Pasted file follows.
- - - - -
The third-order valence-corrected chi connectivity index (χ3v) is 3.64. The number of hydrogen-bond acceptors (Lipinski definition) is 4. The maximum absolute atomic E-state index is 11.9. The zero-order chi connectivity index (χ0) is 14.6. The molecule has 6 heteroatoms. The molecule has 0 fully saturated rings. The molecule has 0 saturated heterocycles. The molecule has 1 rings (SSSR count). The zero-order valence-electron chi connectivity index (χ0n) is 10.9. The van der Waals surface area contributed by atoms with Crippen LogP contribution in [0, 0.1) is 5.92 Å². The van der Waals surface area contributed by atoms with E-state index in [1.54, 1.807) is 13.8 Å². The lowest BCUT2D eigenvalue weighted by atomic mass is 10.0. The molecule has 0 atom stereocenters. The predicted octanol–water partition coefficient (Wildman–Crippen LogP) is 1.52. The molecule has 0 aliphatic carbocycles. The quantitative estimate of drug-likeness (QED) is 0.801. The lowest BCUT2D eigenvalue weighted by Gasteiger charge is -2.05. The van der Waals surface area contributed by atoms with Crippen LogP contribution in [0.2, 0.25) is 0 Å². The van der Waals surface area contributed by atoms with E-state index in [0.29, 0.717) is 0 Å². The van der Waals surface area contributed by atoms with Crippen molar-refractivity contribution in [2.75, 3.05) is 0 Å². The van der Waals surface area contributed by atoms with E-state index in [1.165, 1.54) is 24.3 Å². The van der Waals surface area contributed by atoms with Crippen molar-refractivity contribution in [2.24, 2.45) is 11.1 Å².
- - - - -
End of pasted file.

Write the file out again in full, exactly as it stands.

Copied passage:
The third-order valence-corrected chi connectivity index (χ3v) is 3.64. The number of hydrogen-bond acceptors (Lipinski definition) is 4. The maximum absolute atomic E-state index is 11.9. The zero-order chi connectivity index (χ0) is 14.6. The molecule has 6 heteroatoms. The molecule has 0 fully saturated rings. The molecule has 0 saturated heterocycles. The molecule has 1 rings (SSSR count). The zero-order valence-electron chi connectivity index (χ0n) is 10.9. The van der Waals surface area contributed by atoms with Crippen LogP contribution in [0, 0.1) is 5.92 Å². The van der Waals surface area contributed by atoms with E-state index in [1.54, 1.807) is 13.8 Å². The lowest BCUT2D eigenvalue weighted by atomic mass is 10.0. The molecule has 0 atom stereocenters. The predicted octanol–water partition coefficient (Wildman–Crippen LogP) is 1.52. The molecule has 0 aliphatic carbocycles. The quantitative estimate of drug-likeness (QED) is 0.801. The lowest BCUT2D eigenvalue weighted by Gasteiger charge is -2.05. The van der Waals surface area contributed by atoms with Crippen LogP contribution in [0.2, 0.25) is 0 Å². The van der Waals surface area contributed by atoms with E-state index in [0.29, 0.717) is 0 Å². The van der Waals surface area contributed by atoms with Crippen molar-refractivity contribution in [2.75, 3.05) is 0 Å². The van der Waals surface area contributed by atoms with E-state index in [1.165, 1.54) is 24.3 Å². The van der Waals surface area contributed by atoms with Crippen molar-refractivity contribution in [2.24, 2.45) is 11.1 Å².